Owning a home comes with both responsibilities and rewards. So before buying, you must do your homework to ensure the home fits your budget and lifestyle. It doesn’t matter if you built a new home or purchased an existing home; at some point, you’ll probably decide to make some improvements.
With access to so much information, some homeowners choose to tackle those “Do It Yourself” (DIY) projects. There are, however, many things to consider before you start: What part of the home is being remodeled? How much will it cost? How much time will it take? Do you have room for equipment and materials? Once you have those answers, you may discover that a professional should handle the DIY project. Insurance is an important factor in choosing a professional contractor.
You should find out if they have the proper insurance coverage to protect themselves and you. Ask for a copy of their insurance policy, called a Certificate of Insurance, to ensure they have general liability and workers’ compensation coverage. If the contractor is injured while working at your home or the newly installed dishwasher starts to leak, you want to be sure you’re covered.
When considering how much coverage you need for a home improvement project, the current value of your home is vital. Whether you’re building an addition to your home or simply upgrading your kitchen cabinets, it makes sense to increase the value of your home on your insurance policy based on the improvement(s) you’re making. That also means increasing the amount of coverage on your policy. You don't want to be underinsured if there’s a loss during construction or after the work is complete. Remember, the most simple projects often turn into much bigger projects.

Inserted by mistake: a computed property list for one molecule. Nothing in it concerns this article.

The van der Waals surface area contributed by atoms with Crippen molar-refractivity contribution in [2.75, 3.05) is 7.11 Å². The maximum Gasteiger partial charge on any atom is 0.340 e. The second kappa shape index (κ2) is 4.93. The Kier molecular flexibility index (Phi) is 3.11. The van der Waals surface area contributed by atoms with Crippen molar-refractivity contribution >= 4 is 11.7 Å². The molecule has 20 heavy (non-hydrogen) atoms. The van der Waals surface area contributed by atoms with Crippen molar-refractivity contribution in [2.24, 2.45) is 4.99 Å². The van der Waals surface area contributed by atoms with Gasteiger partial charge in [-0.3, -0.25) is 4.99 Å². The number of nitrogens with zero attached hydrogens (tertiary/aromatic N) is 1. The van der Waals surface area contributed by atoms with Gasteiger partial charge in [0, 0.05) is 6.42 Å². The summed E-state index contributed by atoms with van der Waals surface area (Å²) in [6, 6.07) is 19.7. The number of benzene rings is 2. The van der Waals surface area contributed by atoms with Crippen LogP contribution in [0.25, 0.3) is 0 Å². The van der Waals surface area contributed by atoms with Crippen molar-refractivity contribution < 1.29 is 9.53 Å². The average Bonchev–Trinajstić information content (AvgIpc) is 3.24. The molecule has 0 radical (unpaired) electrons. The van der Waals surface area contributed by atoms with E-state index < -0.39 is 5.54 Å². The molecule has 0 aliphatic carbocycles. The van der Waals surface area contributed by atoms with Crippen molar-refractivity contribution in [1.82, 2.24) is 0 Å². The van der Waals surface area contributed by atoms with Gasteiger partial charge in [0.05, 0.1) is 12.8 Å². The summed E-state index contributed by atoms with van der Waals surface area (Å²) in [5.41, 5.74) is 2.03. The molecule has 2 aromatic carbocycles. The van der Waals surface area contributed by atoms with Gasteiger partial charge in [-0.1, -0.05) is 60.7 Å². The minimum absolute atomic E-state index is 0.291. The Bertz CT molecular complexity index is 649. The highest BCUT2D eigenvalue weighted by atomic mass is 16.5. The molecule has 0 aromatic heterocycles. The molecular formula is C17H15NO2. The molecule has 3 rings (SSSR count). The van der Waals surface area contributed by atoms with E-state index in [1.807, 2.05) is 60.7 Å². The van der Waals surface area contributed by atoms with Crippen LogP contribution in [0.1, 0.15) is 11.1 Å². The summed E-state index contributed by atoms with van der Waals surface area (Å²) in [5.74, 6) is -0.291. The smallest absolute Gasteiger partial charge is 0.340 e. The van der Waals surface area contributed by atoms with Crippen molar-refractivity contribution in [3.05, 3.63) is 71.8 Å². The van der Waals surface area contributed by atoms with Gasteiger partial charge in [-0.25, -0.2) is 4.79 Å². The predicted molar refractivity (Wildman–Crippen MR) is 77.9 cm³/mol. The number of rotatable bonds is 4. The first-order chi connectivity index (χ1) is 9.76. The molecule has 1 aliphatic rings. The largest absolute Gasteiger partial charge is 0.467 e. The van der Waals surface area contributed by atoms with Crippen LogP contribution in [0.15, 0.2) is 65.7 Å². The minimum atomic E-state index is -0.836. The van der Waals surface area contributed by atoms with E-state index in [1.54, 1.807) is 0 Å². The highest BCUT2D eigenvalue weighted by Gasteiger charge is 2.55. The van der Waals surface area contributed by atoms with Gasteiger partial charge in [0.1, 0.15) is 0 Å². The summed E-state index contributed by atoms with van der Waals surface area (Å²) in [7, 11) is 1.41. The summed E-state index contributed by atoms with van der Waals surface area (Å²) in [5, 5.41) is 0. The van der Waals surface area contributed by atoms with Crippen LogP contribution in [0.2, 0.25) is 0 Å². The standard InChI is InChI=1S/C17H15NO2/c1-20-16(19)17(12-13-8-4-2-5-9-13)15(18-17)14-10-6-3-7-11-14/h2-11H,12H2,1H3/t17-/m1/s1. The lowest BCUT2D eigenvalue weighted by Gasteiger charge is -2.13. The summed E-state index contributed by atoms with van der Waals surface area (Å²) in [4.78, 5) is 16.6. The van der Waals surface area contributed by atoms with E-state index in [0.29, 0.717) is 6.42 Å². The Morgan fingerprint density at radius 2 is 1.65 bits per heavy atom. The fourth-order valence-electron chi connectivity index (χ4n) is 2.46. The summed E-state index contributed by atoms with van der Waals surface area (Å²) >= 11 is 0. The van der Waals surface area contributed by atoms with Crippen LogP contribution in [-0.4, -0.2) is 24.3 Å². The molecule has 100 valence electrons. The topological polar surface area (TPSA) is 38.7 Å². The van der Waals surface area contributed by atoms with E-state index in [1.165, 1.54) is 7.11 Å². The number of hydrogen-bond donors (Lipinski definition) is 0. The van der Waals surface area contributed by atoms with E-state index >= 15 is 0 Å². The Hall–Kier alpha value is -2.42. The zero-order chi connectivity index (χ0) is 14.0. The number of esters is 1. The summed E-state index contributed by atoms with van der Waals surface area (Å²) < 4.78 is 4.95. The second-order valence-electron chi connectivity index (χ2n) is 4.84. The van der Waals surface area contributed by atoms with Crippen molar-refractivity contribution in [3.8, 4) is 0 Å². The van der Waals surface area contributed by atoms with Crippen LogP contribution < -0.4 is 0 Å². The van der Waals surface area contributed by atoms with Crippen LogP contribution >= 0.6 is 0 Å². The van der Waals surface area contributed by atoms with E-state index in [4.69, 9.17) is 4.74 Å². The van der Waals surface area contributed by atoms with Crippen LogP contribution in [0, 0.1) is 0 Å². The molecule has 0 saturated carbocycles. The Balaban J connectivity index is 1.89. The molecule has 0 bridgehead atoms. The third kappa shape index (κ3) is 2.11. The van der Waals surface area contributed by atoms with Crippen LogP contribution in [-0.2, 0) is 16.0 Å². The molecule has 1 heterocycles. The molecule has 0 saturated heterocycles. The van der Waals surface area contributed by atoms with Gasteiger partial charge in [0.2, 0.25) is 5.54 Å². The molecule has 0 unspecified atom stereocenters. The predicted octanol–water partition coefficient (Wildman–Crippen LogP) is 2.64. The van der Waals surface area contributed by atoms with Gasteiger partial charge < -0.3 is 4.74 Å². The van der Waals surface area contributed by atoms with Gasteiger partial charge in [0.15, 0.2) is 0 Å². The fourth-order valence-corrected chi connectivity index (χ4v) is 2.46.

With West Bend’s Home and Highway® policy, we ask that you notify us within 90 days of project completion if it costs at least $5,000 or 5% of your current Coverage A limit for the guaranteed replacement cost coverage. Do you know what your policy requires?
Talking with your local independent agent before starting any home improvement project is a great idea. There are many things to discuss, including:
- Will you live in the home during the remodeling process or move out for an extended period?
- Do you have appropriate coverage for materials, like lumber and shingles, that will be stored outside the home?
- What if you rent a large moving truck to pick up the new windows you purchased? Will your auto policy cover the truck and windows if they’re damaged while in transit?
- What if your new detached shed collapses during heavy winds before it’s completed?
These are just some of the things for which your insurance agent can make sure you have the right coverage.
Do you have any suggestions or information you’d like to share? I’d love to hear from you. Please share them in the box below.
This blog was written by Sarah Faris, senior Personal Lines underwriter.
This article is intended for general educational and illustrative purposes only and should not be construed to communicate legal or professional advice. Further, this article is not an offer to sell insurance. Please consult with your licensed insurance agent for specific coverage details and your insurance eligibility. All policies are subject to the terms, conditions, limitations, definitions, and exclusions contained therein.